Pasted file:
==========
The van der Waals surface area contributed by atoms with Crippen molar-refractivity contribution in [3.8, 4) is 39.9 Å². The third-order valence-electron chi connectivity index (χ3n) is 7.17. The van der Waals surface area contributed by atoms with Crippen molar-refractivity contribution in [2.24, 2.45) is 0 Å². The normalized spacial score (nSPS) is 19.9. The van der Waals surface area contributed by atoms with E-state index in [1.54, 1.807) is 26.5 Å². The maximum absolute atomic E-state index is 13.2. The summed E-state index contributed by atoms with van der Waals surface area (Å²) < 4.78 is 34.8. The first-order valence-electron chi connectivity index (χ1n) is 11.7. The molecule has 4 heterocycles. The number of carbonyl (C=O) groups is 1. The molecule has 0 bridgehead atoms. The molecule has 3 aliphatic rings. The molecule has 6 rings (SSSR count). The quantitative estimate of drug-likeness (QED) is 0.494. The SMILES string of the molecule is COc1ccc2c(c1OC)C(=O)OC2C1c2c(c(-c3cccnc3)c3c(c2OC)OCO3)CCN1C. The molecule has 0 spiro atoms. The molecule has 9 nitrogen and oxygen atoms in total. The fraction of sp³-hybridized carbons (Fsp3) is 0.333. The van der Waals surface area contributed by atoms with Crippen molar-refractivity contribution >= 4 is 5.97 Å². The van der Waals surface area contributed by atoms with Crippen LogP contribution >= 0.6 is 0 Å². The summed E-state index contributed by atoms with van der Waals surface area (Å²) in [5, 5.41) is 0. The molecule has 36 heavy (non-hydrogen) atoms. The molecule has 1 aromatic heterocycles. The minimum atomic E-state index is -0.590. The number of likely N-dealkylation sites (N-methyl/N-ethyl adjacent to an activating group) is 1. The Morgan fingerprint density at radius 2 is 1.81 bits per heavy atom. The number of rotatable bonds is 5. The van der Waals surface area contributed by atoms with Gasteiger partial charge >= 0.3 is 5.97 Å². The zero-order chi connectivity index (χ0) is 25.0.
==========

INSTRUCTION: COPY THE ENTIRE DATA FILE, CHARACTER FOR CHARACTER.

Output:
The van der Waals surface area contributed by atoms with Crippen molar-refractivity contribution in [3.8, 4) is 39.9 Å². The third-order valence-electron chi connectivity index (χ3n) is 7.17. The van der Waals surface area contributed by atoms with Crippen molar-refractivity contribution in [2.24, 2.45) is 0 Å². The normalized spacial score (nSPS) is 19.9. The van der Waals surface area contributed by atoms with E-state index in [1.54, 1.807) is 26.5 Å². The maximum absolute atomic E-state index is 13.2. The summed E-state index contributed by atoms with van der Waals surface area (Å²) < 4.78 is 34.8. The first-order valence-electron chi connectivity index (χ1n) is 11.7. The molecule has 4 heterocycles. The number of carbonyl (C=O) groups is 1. The molecule has 0 bridgehead atoms. The molecule has 3 aliphatic rings. The molecule has 6 rings (SSSR count). The quantitative estimate of drug-likeness (QED) is 0.494. The SMILES string of the molecule is COc1ccc2c(c1OC)C(=O)OC2C1c2c(c(-c3cccnc3)c3c(c2OC)OCO3)CCN1C. The molecule has 0 spiro atoms. The molecule has 9 nitrogen and oxygen atoms in total. The fraction of sp³-hybridized carbons (Fsp3) is 0.333. The van der Waals surface area contributed by atoms with Crippen molar-refractivity contribution >= 4 is 5.97 Å². The van der Waals surface area contributed by atoms with Crippen LogP contribution >= 0.6 is 0 Å². The summed E-state index contributed by atoms with van der Waals surface area (Å²) in [5, 5.41) is 0. The molecule has 36 heavy (non-hydrogen) atoms. The molecule has 1 aromatic heterocycles. The minimum atomic E-state index is -0.590. The number of likely N-dealkylation sites (N-methyl/N-ethyl adjacent to an activating group) is 1. The Morgan fingerprint density at radius 2 is 1.81 bits per heavy atom. The number of rotatable bonds is 5. The van der Waals surface area contributed by atoms with Gasteiger partial charge >= 0.3 is 5.97 Å². The zero-order chi connectivity index (χ0) is 25.0.